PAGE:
In spite of the program, and its success in focusing on the problems of high rents and the importance of diversification, Sydney now has a new problem, which again is being reflected in my experience of that afternoon in San Francisco.
Land prices. Developers are frantically building apartment blocks in the inner city, indeed in places like Sydney’s Barangaroo and Green Square, whole new suburbs are emerging.
This new development is supposed to create vibrant inner-city urban living, however new money and the need for easy to access safe experiences are changing whole neighbourhoods. Its 'Urban - Suburbanisation'.
This was highlighted by a recent New York Times article by Bryan Miller, who writes about the travails of New Yorkers seeking new pastures because of rampant development around existing neighbourhoods; and how they in turn are seeking similar experiences to those they know making these new suburbs they move too less affordable; at which point the existing residents have to defend what it was they enjoyed about their place through cultural expression and social interactions. However, inevitably, the outcome is the existing residents move on, due to increased rents and sadly so does the culture that defined their place.
Back to Sydney, what are these new experiences that are being built in these new suburbs? Are they genuinely Finegrain, new business ideas? Are they 'unique or innovative', or are they a new franchise of Finegrain? One that seeks to replicate the success of the original, but actually delivers another Bill’s, Messina and Harris Farm, great businesses in themselves, but do you need one in every suburb? It is in danger of becoming at franchise of the ‘Sydney Experience'.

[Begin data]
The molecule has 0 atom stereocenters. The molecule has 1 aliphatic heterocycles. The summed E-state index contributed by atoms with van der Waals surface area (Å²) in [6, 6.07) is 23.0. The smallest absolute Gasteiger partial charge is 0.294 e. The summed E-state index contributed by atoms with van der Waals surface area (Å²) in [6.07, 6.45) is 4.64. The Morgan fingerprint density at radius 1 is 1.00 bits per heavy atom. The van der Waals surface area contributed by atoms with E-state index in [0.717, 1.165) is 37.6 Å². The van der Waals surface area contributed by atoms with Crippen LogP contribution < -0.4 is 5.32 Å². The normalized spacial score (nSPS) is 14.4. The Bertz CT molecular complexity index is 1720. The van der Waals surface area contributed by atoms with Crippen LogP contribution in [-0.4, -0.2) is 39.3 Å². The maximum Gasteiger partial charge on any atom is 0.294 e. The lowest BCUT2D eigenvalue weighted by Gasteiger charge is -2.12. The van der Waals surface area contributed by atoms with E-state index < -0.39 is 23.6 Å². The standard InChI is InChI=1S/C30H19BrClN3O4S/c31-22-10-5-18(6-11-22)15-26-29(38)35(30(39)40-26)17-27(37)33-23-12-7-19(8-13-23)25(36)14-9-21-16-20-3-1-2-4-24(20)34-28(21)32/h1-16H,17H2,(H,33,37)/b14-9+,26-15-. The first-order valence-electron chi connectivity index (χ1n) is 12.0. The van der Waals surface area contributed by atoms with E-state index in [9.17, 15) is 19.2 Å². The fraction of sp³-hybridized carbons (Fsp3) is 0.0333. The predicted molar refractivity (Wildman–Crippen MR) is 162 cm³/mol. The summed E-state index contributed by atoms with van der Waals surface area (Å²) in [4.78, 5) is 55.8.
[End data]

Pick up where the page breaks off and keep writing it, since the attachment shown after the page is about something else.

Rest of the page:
If this is the case what would then make a place unique and why would anyone want to visit if it just replicates where they live?
What makes a unique place? You would certainly need art as your heartbeat, your definition. But you also need character and characters, your soul, who in many cases are the unique business offerings of the attractors who embed what the culture is in a place. The unique offering of any place and its flavours has the ability to liberate its community and it's consumers. This is not what is now being witnessed in the new Sydney and in possibly in developments in numerous other cities around the world.
We can change this, by initially recognising it, not as a convenience but as an issue of identity and visioning better outcomes for our places. By not accepting what developers offer as their vision for YOUR place.
With the current focus on delivery of “place”, not experience, eventually this might mean that we do not travel anywhere, because everywhere will be the same.
All cities will soon have their global brand infrastructure like Zara, H&M, Uniqlo, whilst at the finegrain level, perhaps nationally, it will be the likes of a Messina and Bills; and this means that for future generations, looking for unique life experiences through travel, they will see the same thing they see on their street everywhere, and that is a sad legacy to leave them.